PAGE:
MC: Setting is an element of storytelling I took for granted for years as a developing writer, largely rooted in an assumption that places were mostly the same and readers could intuit or follow along with the particulars essential to a given story. Life experience—including traveling more and living in different places—played a role in disabusing me of this notion, but also, there came point when I could recognize how much I was giving up in not better defining the settings for my stories.

Shermantown is a place originally, loosely based on my own hometown in Upstate New York, though over time and across stories it has evolved into its own place with more clearly defined and divergent features, like a totally fictitious old glove factory that closed down and put half the town out of work but leaves a lingering smell of leather in the air. Shermantown has become the default setting for most of my fiction that doesn’t need to happen in another place, in part because I think my default worldview tends to gravitate back home, and in part because I’ve figured out so many of the particulars of this place across a few dozen stories to the extent that I feel it’s a sound foundation to build from now.

CA: The 2016 election is included in the novel. Did you have any hesitancy in writing about such recent and highly charged history? Why did you feel it was important to include?  

MC: My own end-of-high-school experience included the 2000 Presidential Election—the first national election I was politically aware enough to feel invested in and a major coming of age experience for how close the election was and how divisive everything seemed.

I can only imagine how civically engaged teenagers experienced the 2016 election, in which the divisions were deeper, the stakes quite arguably higher, and the results no less contentious. Add in social media and the now firmly cemented twenty-four-hour news cycle and I don’t know that there even is a door to close in between public discourse and private thought.

To circle back more pointedly to your question, though, I need to borrow a page from my friend, the poet Alana Folsom, who has cited poet Carolyn Forche’s idea of “social poetry.” I’m oversimplifying some really profound thinking, but the gist is that it’s personal values, thoughts, and experiences that get magnified into political concerns, and political concerns are best understood when broken back down to that personal level. Poetry—and I’d contend, all forms of literature—operate in that in-between space, and often thrive when they are simultaneously accessible and uncomfortable, pushing us into an easy-to-understand but necessarily complicated narrative that readers are left to make their own sense of.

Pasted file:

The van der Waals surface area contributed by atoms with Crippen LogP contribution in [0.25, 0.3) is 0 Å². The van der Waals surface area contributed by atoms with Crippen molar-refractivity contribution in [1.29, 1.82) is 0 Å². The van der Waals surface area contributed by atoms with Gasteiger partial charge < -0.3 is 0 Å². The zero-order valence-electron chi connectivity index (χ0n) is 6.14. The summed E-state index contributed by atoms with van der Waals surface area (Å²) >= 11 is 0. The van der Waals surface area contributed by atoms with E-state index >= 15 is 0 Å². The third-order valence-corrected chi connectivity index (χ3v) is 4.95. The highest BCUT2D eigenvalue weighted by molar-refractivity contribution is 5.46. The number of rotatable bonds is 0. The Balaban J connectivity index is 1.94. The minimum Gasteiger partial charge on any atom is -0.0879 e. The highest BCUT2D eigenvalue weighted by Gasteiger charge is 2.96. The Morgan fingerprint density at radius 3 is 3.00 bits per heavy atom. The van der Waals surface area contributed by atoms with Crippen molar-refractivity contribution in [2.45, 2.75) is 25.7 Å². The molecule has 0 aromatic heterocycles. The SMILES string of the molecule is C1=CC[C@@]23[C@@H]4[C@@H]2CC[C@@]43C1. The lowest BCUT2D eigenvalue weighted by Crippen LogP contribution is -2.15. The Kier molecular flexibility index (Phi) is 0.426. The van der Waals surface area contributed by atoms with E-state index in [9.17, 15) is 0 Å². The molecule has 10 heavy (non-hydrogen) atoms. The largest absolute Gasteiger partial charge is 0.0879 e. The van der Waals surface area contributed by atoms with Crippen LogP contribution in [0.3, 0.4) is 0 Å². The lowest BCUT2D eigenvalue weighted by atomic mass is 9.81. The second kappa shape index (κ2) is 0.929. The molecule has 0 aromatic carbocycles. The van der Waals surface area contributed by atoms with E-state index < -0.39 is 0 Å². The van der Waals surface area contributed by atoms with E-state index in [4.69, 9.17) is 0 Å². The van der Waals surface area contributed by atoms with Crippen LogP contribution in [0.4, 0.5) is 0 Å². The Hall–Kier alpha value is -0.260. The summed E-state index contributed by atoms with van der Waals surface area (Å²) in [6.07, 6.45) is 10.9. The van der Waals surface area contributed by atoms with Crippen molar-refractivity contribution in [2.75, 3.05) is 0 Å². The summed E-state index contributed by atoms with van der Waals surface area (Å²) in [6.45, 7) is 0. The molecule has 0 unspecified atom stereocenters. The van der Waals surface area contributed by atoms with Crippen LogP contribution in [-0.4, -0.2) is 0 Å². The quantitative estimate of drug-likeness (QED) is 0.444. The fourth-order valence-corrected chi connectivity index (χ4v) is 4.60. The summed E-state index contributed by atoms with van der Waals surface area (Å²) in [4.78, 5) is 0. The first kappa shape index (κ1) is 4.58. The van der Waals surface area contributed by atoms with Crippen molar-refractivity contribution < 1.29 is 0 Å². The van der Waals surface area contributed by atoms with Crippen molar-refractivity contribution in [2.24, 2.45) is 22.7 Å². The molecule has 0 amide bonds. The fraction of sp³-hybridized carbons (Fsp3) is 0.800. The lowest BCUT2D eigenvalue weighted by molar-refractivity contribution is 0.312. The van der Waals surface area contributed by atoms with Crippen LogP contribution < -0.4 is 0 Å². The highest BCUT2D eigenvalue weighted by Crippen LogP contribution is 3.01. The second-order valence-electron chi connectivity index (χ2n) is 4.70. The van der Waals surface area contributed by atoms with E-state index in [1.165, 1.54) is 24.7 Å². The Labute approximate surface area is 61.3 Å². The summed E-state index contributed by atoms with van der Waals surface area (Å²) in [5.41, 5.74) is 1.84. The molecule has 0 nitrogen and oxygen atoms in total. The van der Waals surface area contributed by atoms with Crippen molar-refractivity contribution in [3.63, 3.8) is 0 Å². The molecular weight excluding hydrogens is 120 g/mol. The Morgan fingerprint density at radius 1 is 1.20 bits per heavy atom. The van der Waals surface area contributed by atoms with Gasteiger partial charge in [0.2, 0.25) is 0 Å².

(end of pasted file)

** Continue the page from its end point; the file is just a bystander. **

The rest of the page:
CA: Billy’s Mom gains notoriety as a list-maker, with many of the lists filled with social rules and life advice for her son. Tell us about Billy’s relationship with his mother.  

MC: The relationship between Billy and his mother is one of the more overtly fictional elements of the book. I wanted to probe the idea of a parental relationship with a digital divide. My parents and I never enjoyed the greatest communication in our relationships, and there were times when I resented that, though I’ve mostly come to peace that everyone tried (and is still trying) their best, and it is what it is. Billy’s mother brings in a number of dimensions I wanted to reckon with, including mental health and the discussion of consent in relationships, but I found some value in adding this digital divide as a variable. She doesn’t always know how to talk with Billy, but he’s reading what she writes, and that becomes its own kind of communication. Additionally, because of the collage-style structure of the novel, the list-making functionally added another mode of storytelling to fit in the book and serve the contemporary concerns at hand. 

CA: We talked previously about your collection of short fiction. How did your experience differ writing this longer work, and do you have a preference between short stories and novels?  

MC: Thank you very much for reading both my first story collection and my first novel! I have to say that, for me, there were marked differences. I tend to think of my greatest strength as a writer being that I’m a confident and prolific first draft writer. The flip side is that I consider my greatest weakness to be tackling revision in meaningful and important ways. I have trained myself to revise honestly and aggressively with short stories. I mostly look at them as discrete units and can reasonably call one done after the third or fourth or fifth draft, and I can typically coax myself into rounds of revision, letting the draft “cool off” in between those rounds and/or while I have a trusted friend read what I’ve got so far. By sheer size and scope, revising a novel is a much bigger undertaking. I approached each draft with big ideas about how key pieces were going to change, but I did find it very difficult to gauge when I was truly done, and ultimately had to make that call about when I was personally satisfied with the project.

CA: What’s next for Michael Chin?  

MC: I have multiple book-length projects in different stages of drafting, revision, and (in one case) active submission. I can’t really guess in which order they’ll come out to the world (or, of course, if all of them will reach publication), but rest assured, I’ve got more work in the pipeline that covers a pretty wide range!

Chuck Augello (Contributing Editor) lives in New Jersey with his wife, dog, two cats, and several cows that refuse to cease. His work has appeared in One StoryJukedHobart, SmokeLong Quarterly, and other fine places. He publishes The Daily Vonnegut and contributes interviews to The Review Review.